How­ever the no­tion of ‘hu­man in­de­pen­dence’ from the forces of na­ture also made it­self man­i­fest – a mis­placed no­tion of those times

that was some­how also ev­i­dent in iconic works such as the Farnsworth House by Mies van der Rohe, a space where na­ture is ob­jec­ti­fied and dis­tanced. Per­haps one saw this def­er­ence be­ing bridged (quite lit­er­ally) in the stun­ning works of the lesser-known Craig Ell­wood, whose Mies-ian steel houses tread a fine bal­ance be­tween the act of dis­tanc­ing them­selves from the im­me­di­ate con­di­tions of the ground and yet warmly em­brac­ing the coun­try­side with their por­ous perime­ter. Here tech­nol­ogy, and ‘man’ as its car­rier, is grad­u­ally hum­bled by the bound­less ex­panses of vast land­scapes, and both stand to ben­e­fit from this ex­change.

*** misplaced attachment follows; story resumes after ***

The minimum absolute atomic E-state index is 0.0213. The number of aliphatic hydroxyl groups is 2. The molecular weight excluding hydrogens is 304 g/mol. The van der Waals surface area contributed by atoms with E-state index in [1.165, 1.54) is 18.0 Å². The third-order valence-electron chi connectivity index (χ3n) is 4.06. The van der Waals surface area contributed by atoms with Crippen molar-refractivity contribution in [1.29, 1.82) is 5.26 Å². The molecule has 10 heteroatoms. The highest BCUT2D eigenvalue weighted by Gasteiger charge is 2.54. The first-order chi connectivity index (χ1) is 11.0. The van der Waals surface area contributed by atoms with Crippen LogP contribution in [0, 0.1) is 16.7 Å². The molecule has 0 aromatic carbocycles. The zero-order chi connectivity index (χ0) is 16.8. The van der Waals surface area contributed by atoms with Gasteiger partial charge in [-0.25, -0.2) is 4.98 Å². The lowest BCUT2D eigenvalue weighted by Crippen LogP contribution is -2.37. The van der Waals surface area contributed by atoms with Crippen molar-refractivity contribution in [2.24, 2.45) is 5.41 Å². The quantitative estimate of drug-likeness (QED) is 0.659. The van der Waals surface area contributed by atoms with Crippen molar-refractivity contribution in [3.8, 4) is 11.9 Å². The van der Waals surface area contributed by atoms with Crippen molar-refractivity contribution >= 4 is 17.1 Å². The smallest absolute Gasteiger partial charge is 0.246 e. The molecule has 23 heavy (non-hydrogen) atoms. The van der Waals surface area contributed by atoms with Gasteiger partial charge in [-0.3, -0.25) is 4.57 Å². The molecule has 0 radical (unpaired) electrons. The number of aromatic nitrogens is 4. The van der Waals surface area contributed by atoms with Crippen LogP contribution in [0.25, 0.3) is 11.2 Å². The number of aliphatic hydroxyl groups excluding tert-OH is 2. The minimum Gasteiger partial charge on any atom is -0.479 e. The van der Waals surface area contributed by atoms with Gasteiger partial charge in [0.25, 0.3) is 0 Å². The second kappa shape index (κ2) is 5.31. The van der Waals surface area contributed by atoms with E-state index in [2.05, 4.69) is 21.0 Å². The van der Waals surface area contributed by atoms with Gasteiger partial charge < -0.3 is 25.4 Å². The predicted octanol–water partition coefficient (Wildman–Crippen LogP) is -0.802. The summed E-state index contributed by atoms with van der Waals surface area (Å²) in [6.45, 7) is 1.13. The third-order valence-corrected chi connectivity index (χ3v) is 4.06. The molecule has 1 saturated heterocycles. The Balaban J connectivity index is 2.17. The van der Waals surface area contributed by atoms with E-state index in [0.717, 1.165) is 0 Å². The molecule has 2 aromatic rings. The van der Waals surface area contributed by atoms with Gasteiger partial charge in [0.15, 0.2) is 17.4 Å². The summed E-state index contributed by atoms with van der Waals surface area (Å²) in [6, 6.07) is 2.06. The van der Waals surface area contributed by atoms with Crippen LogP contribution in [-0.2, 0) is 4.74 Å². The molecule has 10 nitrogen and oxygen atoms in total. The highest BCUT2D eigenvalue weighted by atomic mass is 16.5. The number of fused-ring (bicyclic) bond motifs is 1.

Ajay Sonar’s Panorama House rakes up mem­o­ries of the im­ages of Craig Ell­wood’s houses. But here, in­dus­trial steel gives way to re­in­forced con­crete – and slick metal­lic chic to the rugged hues of the ter­rain. Sit­u­ated a half hour’s drive from Nashik’s city cen­tre, the Gan­ga­pur Dam Lake or ‘Bandh Sagar’ as it is known has be­come a fash­ion­able des­ti­na­tion for those who can af­ford to live at a dis­tance from the city, and with its bowl­like land­scape it po­ten­tially will see the kind of trans­for­ma­tions that the sur­round­ings of Pavna Lake (an hour or so away from Mum­bai) have wit­nessed. As such, to­day, one still sees agri­cul­tural hold­ings in­ter­spersed with the oc­ca­sional build­ing – and one such ex­am­ple is this house, with its dis­tinct sil­hou­ette and re­la­tion­ship with its ground. A set of earthen mounds to­wards the south­east visu­ally ob­scures the house upon ar­rival from the city­side. Three dis­tinct bumps in the land­scape dis­tance the car­port from a sin­u­ous path­way that leads one to the up­per floor – where the low frame of the house be­comes a lens to view the land­scape be­yond. The mounds cre­ate an in­ti­mate liv­ing con­di­tion on the lower level – where one finds the more pri­vate spa­ces of the house – a mas­ter bed­room, a pri­vate liv­ing area that also opens up to the pool on the lake­side, as well as the kitchen and the bath­room. The as­ser­tion of the space is a dual con­di­tion of the bur­row on one side, and the wide ex­panse of the lake seen be­yond the pool on the other side to­wards the north-west, shel­tered by the large over­hang of what forms the de­fin­i­tive sin­gu­lar im­age of the house’s ar­chi­tec­ture.